Before Lucas Pope went solo and won a loads of awards (among others Baftas, Game Developers Choice Awards and the Seumas McNally Grand Prize, twice), he worked at Naughty Dog for a while. Not, as you may suspect, as a game designer, but as a tool programmer. “I love making tools. And nobody likes tools”, he once said in an interview. “The fact that I’m interested in that means that I’m already different from most programmers in the game industry.”
And just how different he is, became apparent in his solo debut Papers, Please. Pope took the menial task of sorting and cross-referencing passports and visas and made it into a compelling experience. His next game Return of the Obra Dinn, again, had the player sort through large amounts of data to find the way to an outcome. Lucas Pope loves experimenting with games and being a solo dev means he gets to do just that: “I’m okay wasting my own time and energy with experimentation but would feel quite bad about inflicting that on someone else.”
Why did you become a solo developer?
“I started out pretty young, making small things as a hobby, and from the beginning felt comfortable working solo. I enjoy most of the bits – design, programming, art, music, sound, etc, and games are the perfect way to combine all those things. The ability to try new things and to experiment freely is probably what kept me hooked.”
What are the biggest advantages of working solo?
“I can only speak for myself, but here’s two benefits I get from working solo:
1) The path from idea to realization is straightforward. I can flip back and forth between thinking and doing in a way that’s much more difficult when things need to be explained or justified to someone else.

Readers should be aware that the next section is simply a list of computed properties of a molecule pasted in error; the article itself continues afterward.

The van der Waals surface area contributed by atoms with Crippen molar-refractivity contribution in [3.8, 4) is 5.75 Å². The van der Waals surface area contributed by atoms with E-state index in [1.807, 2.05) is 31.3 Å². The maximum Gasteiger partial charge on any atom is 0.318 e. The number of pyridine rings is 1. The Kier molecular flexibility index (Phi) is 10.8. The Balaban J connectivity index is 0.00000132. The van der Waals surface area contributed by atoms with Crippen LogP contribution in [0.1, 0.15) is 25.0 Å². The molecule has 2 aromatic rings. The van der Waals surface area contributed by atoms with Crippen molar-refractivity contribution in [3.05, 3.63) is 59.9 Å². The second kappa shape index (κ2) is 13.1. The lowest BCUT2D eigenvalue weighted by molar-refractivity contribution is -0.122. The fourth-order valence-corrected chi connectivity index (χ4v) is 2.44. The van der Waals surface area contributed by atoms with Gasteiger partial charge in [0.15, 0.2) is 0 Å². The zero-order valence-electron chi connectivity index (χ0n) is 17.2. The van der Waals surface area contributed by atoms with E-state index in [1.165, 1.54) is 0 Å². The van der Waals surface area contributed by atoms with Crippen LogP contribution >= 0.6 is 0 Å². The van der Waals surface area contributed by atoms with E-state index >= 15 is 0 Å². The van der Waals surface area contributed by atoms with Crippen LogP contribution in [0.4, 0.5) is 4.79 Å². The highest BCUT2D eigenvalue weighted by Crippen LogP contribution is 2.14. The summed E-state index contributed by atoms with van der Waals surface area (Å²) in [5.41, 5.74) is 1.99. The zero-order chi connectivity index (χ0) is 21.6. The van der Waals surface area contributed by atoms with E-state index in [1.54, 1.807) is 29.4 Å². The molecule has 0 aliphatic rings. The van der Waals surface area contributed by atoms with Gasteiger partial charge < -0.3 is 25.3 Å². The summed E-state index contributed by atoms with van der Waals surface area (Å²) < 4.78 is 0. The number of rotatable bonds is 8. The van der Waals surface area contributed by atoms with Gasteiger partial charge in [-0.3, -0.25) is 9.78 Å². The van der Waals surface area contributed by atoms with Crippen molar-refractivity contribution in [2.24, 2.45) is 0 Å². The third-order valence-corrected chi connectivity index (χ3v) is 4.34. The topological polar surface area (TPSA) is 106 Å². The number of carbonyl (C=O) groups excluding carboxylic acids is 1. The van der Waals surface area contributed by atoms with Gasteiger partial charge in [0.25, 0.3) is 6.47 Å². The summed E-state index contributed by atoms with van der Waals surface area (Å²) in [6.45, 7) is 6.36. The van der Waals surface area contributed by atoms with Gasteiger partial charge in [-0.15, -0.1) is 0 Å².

2) I’m okay wasting my own time and energy with experimentation but would feel quite bad about inflicting that on someone else.”
What are the biggest pitfalls of working solo?
“Probably the lack of objective feedback and fresh perspectives when things get tough. Also, although I enjoy learning new things on my own, there’s really no substitute for learning from others and that’s a lot harder to do when working alone.”
How does your creative process work?
“Mostly brainstorming, waiting for stronger ideas to bother me to the point where I start prototyping. And then working with that prototype to mold the original idea into something enjoyable.”
How do you stay motivated through (years of) development?
“I try to develop my games as a series of constantly rolling smaller challenges. I love solving well-defined and well-confined problems so generally if I can keep those coming then I’m happy.”
Will you ever work in a team or is it only solo for you?
“I have a few ideas that could really benefit from having help but there’s no solid plans for anything at the moment. We’ll see.”
Your game Papers, Please brought you financial and creative independence and a lot of fans. Do you now feel the freedom to create anything you want or do you feel the pressure of fans’ expectations?
“Both. The financial independence was enough to keep me focused on more experimental ideas. The expectations have been pretty high though, and that’s definitely made me more methodical than I probably should be.”
How hard is it to come up with a new game idea?
“Ideas are easy but good ideas that keep me awake at night are the ones I’m after. Those are harder and take more time.”
The toll on your mental health can be quite high as a solo developer. How do you deal with that?
“I feel lucky to have a very supportive family that I can focus on when things are getting too stressful with work. That gives me the opportunity to step away from whatever is worrying me with my games to get a better perspective on what is and isn’t important.”